Buffer Space and Locality in Packet Forwarding

Will Rosenbaum

Amherst College

Based on joint works with

  • Boaz Patt-Shamir
  • Avery Miller


  1. Adversarial Queueing Theory
  2. Simple Strategies on the Path
  3. A Space-optimal Local Algorithm
  4. Space-Locality Tradeoffs
  5. Space-Bandwidth Tradeoffs
  6. Further Directions and Questions

General Question

How do we efficiently move stuff from one place to another in a network?

  • modelled by Adversarial Queueing Theory (AQT)
    • introduced by Borodin et al. JACM, 2001
  • efficiency (primarily) measured by buffer space usage

The Network

A graph $G = (V, E)$

the network


A path in $G$ from source to destination

a packet

Execution in Synchronous Rounds

Each round consists of:

  • injection step: packets are injected into the network
  • forwarding step: each buffer forwards a packet (or not)




Injection patterns parameterized by (average) edge utilization

  • number of packets needing to cross each edge $e$ over any time interval can only exceed the edge’s capacity by a fixed amount

AQT Injection pattern is arbitrary (adversarial), up to satisfying edge capacity constraints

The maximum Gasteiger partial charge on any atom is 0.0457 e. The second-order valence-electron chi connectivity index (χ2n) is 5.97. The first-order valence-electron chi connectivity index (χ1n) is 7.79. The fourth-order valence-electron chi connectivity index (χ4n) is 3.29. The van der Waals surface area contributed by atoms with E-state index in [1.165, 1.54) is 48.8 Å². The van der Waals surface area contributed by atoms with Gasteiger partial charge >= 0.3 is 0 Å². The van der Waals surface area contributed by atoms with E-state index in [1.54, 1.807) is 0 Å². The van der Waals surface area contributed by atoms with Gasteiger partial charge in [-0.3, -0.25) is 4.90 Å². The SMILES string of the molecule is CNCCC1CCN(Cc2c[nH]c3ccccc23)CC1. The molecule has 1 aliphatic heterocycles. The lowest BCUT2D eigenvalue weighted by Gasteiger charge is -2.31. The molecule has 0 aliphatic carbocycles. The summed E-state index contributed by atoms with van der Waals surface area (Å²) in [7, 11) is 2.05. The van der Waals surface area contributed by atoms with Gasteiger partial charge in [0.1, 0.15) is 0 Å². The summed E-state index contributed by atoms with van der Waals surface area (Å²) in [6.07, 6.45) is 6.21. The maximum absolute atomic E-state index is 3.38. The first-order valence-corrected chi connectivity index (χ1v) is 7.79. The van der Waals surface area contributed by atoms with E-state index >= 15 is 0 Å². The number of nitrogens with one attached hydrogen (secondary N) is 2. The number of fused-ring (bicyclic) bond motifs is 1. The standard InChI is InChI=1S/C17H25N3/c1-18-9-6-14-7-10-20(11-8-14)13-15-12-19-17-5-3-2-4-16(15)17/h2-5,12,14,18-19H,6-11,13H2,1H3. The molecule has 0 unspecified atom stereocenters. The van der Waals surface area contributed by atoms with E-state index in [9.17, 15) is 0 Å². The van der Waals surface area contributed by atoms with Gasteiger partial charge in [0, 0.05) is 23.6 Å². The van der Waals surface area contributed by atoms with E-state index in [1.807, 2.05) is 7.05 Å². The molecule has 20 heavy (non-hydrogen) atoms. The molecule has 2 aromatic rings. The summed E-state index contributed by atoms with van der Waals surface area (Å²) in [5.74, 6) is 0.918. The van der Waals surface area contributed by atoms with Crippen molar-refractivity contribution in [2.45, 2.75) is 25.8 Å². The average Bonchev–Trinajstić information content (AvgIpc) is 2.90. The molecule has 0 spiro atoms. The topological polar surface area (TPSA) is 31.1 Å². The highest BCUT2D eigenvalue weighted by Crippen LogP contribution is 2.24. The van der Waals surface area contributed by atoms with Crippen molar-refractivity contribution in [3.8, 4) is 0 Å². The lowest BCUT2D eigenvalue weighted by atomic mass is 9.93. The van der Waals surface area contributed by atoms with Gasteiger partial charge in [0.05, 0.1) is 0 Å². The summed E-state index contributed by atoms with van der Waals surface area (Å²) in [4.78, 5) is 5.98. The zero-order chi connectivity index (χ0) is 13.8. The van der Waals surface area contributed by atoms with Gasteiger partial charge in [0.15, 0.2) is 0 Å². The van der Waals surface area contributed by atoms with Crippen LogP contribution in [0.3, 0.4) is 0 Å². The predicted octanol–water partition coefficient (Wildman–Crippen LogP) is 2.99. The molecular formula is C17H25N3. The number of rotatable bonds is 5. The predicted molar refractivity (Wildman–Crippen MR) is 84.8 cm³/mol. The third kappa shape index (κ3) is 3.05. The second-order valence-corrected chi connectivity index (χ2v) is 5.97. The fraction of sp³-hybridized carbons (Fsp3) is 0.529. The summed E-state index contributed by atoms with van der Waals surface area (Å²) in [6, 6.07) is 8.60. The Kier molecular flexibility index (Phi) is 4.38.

1. For a given forwarding protocol, how much buffer space is required per edge to store packets en route to their destinations?
  2. What protocol achieves optimal buffer space usage?

The Single-Destination Path

A humble network topology


For now:

  • all packets share a common destination (right endpoint)
  • exactly one packet per round is injected
  • only uncertainty is where the packet is injected

Question. What is a natural protocol for this scenario?

Greedy Forwarding

Protocol: If a buffer stores a packet, it forwards a packet

Worst-case buffer space usage is $\Theta(n)$ ($n$ = network length).

Downhill Forwarding

Protocol: Buffer $i$ forwards to $i+1$ if $L(i) > L(i+1)$